Also known as the Pinche Tamarin, the Cottontop Tamarin is a small monkey from South America. It is so light, that this little creature weighs a mere 500 grams! It lives around the edges of tropical rainforests as well as secondary forests.
This species of tamarins are about the same size as a squirrel, and have a long saggital chest. It also has white hairs from its forehead to its nape that it flows over the shoulders, hence the name, ‘cotton-top’. It has a brown back, and its legs, arms, and underparts are white-yellow. Its inner thighs and rump are reddish-orange.
Although it has a ‘cotton top’, this species is considered to be one of the bare-faced tamarins as it lacks facial hair. Its lower canine teeth are actually longer than its incisors, so it looks as if it has small tusks.
The cottontop tamarin is socialises with other animals, such as the red-faced spider monkey. It has a repertoire of 38 different sounds which is unusually sophisticated for these animals. They can mimic bird whistles, soft chirping, high pitched trilling, and staccato calls. Other than this, its repertoire also includes grammatical rules and is able to express all sorts of emotions such as dismay, playfulness, warnings, calls to young, and curiosity with its vocal abilities. When the cottontop tamarin is excited, it will sing by moving its tongue across the lips.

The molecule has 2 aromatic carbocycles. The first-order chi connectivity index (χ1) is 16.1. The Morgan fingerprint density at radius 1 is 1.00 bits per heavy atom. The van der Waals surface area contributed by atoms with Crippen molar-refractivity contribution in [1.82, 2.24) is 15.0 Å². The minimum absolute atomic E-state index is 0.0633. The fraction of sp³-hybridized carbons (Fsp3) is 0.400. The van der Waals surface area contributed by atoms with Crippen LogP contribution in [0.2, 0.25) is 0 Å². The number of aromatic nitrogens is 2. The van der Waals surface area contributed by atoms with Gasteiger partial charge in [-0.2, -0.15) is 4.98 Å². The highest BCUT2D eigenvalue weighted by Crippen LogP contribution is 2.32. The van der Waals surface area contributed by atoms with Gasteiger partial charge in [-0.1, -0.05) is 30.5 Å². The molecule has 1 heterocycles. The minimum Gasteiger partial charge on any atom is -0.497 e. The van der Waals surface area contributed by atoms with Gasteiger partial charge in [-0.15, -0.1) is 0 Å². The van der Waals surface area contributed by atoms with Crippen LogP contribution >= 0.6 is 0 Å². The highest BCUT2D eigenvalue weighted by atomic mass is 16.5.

This cute litle creature also has a ‘threat’ face. It makes this face by lowering its forehead until it forms a bulge which almost covers its eyes, its lips are pushed forward, and its head and neck crests are formed. Although it may sound meek, this seems to do the trick as no other form of body language is used as a threat.
Unlike many animals, the cotton top tamarin survives better in captivity than in the wild. In captivity, its lifespan can be up to 25 years but in the wild, it is only about 13 to 16 years. This species is deemed as critically endangered, as it has a population of about 6000, 2000 of which are adults. It is critically endangered because of humans clearing the forests, being captured as pets, or being captured for scientific research. Although they are now fortunately protected as a species by internatinoal law and numerous cottontop tamarins are still in captivity, they are still critically endangered in the wild.